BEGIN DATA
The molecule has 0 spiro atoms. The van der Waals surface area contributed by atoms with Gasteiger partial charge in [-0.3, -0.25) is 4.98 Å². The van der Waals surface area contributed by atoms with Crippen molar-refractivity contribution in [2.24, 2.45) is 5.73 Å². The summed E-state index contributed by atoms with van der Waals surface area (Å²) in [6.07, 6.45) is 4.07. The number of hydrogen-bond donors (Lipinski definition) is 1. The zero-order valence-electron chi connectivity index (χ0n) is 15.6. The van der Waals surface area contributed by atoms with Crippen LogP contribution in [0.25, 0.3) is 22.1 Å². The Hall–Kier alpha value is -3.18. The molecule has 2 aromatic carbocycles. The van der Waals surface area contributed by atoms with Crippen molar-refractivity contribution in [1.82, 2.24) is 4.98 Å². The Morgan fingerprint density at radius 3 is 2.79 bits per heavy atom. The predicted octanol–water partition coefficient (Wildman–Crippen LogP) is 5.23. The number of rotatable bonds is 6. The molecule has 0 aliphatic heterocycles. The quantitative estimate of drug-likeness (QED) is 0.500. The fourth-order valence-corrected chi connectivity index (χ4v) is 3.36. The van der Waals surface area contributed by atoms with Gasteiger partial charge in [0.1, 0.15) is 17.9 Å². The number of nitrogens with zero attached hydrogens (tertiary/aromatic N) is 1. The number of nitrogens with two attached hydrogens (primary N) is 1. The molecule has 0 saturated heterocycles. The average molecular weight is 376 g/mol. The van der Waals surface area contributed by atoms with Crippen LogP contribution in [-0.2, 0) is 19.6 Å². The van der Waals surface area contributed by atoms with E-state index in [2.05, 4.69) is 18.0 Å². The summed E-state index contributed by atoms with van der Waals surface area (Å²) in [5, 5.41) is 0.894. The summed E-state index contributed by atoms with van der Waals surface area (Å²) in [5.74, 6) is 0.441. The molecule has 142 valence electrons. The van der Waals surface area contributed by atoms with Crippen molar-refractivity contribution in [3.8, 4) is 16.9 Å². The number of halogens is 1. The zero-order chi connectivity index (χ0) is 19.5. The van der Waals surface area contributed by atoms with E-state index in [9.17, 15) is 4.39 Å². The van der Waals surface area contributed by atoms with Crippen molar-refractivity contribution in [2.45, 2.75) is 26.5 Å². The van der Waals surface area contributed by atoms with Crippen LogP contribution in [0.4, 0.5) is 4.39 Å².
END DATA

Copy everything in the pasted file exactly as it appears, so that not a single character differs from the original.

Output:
The molecule has 0 spiro atoms. The van der Waals surface area contributed by atoms with Gasteiger partial charge in [-0.3, -0.25) is 4.98 Å². The van der Waals surface area contributed by atoms with Crippen molar-refractivity contribution in [2.24, 2.45) is 5.73 Å². The summed E-state index contributed by atoms with van der Waals surface area (Å²) in [6.07, 6.45) is 4.07. The number of hydrogen-bond donors (Lipinski definition) is 1. The zero-order valence-electron chi connectivity index (χ0n) is 15.6. The van der Waals surface area contributed by atoms with Crippen LogP contribution in [0.25, 0.3) is 22.1 Å². The Hall–Kier alpha value is -3.18. The molecule has 2 aromatic carbocycles. The van der Waals surface area contributed by atoms with Crippen molar-refractivity contribution in [1.82, 2.24) is 4.98 Å². The Morgan fingerprint density at radius 3 is 2.79 bits per heavy atom. The predicted octanol–water partition coefficient (Wildman–Crippen LogP) is 5.23. The number of rotatable bonds is 6. The molecule has 0 aliphatic heterocycles. The quantitative estimate of drug-likeness (QED) is 0.500. The fourth-order valence-corrected chi connectivity index (χ4v) is 3.36. The van der Waals surface area contributed by atoms with Gasteiger partial charge in [0.1, 0.15) is 17.9 Å². The number of nitrogens with zero attached hydrogens (tertiary/aromatic N) is 1. The number of nitrogens with two attached hydrogens (primary N) is 1. The molecule has 0 saturated heterocycles. The average molecular weight is 376 g/mol. The van der Waals surface area contributed by atoms with Crippen LogP contribution in [-0.2, 0) is 19.6 Å². The van der Waals surface area contributed by atoms with E-state index in [2.05, 4.69) is 18.0 Å². The summed E-state index contributed by atoms with van der Waals surface area (Å²) in [5, 5.41) is 0.894. The summed E-state index contributed by atoms with van der Waals surface area (Å²) in [5.74, 6) is 0.441. The molecule has 142 valence electrons. The van der Waals surface area contributed by atoms with Crippen molar-refractivity contribution in [3.8, 4) is 16.9 Å². The number of halogens is 1. The zero-order chi connectivity index (χ0) is 19.5. The van der Waals surface area contributed by atoms with E-state index in [9.17, 15) is 4.39 Å². The van der Waals surface area contributed by atoms with Crippen molar-refractivity contribution in [2.45, 2.75) is 26.5 Å². The van der Waals surface area contributed by atoms with Crippen LogP contribution in [0.4, 0.5) is 4.39 Å².